• ..THIS IS POSSIBLY LINKED TO QUESTIONING THE VALUE OF 3D3D Ticket Price: Interest (very/quite) Wave 1: October 2010 Wave 3: October 2011 79% 75% (-11% interest) 62% 60% 55% 49% 32% 29% 19% 16% 1 2 3 4 5 Unpriced + + + + Significant difference at 95% confidenceC11: ‘How interested are you in seeing 3D movies in the cinema? vs. wave 1C14: ‘How interested are you in seeing a 3D movie in the cinema if Base: Total UK – Wave 1 (n=1,558). Wave 3 8they were to….?’ (n=1,505)
  • PRICE IS INCREASINGLY A REASON FOR CHOOSING 2D OVER 3DBarriers to 3D ticket purchase: Interest (very/quite) Wave 1: October 2010 Wave 3: October 2011 34% 27% 23% 24% 13%14% 14% 11%12% 11% 10%10% 6% 7% 4% 4%Too expensive Glasses (net) Eye strain Uncomfortable They dont work Unhygienic No difference 3D sold out between 2D and 3D Significant difference at 95% confidence to Wave 1 A6: And which of the following describe why you saw it in Base: Total UK – Chose to see 2D over 3D version Wave 1 the ‘normal’ version, rather than 3D? (n=1,129) Wave 3 (n=1,240) 99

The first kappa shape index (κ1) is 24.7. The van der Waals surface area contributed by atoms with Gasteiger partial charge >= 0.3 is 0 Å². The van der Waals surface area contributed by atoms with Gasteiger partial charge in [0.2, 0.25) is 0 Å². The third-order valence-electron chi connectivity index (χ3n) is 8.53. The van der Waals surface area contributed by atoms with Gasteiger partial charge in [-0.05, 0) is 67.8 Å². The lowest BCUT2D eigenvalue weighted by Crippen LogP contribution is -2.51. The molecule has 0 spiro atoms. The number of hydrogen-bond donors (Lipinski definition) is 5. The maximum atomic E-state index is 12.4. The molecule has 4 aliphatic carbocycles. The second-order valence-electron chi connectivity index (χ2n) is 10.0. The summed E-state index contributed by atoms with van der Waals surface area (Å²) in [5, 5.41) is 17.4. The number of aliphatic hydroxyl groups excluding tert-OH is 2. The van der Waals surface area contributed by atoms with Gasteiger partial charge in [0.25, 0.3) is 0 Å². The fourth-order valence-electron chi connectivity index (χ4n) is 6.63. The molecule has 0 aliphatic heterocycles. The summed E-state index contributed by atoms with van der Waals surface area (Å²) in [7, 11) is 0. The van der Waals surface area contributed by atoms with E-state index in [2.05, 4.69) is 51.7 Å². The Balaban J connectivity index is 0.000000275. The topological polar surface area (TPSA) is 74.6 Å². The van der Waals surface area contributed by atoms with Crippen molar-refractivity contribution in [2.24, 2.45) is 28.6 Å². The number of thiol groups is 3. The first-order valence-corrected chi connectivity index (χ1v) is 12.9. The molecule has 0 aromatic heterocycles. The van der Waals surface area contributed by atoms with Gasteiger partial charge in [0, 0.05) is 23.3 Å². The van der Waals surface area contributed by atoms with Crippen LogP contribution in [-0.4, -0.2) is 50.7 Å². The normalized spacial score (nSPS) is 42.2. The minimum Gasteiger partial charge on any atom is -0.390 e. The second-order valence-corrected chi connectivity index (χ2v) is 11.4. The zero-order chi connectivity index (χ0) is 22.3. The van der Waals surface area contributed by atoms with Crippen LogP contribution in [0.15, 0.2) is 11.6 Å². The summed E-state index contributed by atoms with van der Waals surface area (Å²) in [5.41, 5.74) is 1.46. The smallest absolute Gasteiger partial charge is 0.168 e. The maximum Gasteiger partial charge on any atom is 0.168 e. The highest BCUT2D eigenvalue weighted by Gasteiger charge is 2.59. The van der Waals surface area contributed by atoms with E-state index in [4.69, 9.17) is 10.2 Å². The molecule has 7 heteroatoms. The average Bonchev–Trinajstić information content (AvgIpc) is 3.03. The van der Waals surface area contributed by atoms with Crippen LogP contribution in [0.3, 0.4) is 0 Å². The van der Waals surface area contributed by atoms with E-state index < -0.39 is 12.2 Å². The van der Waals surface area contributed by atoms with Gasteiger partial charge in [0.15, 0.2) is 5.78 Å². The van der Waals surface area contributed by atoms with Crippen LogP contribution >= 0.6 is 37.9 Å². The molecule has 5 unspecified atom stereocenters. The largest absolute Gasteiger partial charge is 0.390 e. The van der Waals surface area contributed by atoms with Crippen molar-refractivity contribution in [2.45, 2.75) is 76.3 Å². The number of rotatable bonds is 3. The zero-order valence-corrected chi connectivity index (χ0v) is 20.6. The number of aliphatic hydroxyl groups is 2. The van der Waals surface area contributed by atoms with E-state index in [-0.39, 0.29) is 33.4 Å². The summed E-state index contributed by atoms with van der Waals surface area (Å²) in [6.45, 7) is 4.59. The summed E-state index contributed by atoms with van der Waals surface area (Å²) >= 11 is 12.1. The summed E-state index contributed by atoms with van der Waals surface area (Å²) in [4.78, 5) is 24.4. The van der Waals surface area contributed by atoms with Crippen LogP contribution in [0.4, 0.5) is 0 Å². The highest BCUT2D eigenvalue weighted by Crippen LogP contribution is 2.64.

• HAVE ALL 3D RELEASES DELIVERED APREMIUM EXPERIENCE?“Why shouldnt we be in the same business ofoffering our customers a premium experience at apremium price -- as long as we deliver them apremium value? If we cheat them, which is whathas happened now too many times, then theyllwalk away from it”. Jeffrey Katzenberg 10
  • AUDIENCES ENJOY THE 3D EXPERIENCE MORE % Average „Excellent‟ rating for 3D experience of a movie 11
  • WHAT CAN FILM-MAKERS ANDDISTRIBUTION LEARN FROM THIS?3D needs to consistently deliver the premium, immersiveexperience to regain audience interest and trust.The 3D experience needs to constantly evolve togenerate excitement.Marketers need to remind audiences of why they enjoy3D more, reassuring that it contributes to the experience. 12 12
  • THANK YOUAdam Sheridan, Ipsos MediaCTadam.sheridan@ipsos.com@A_J_Sheridan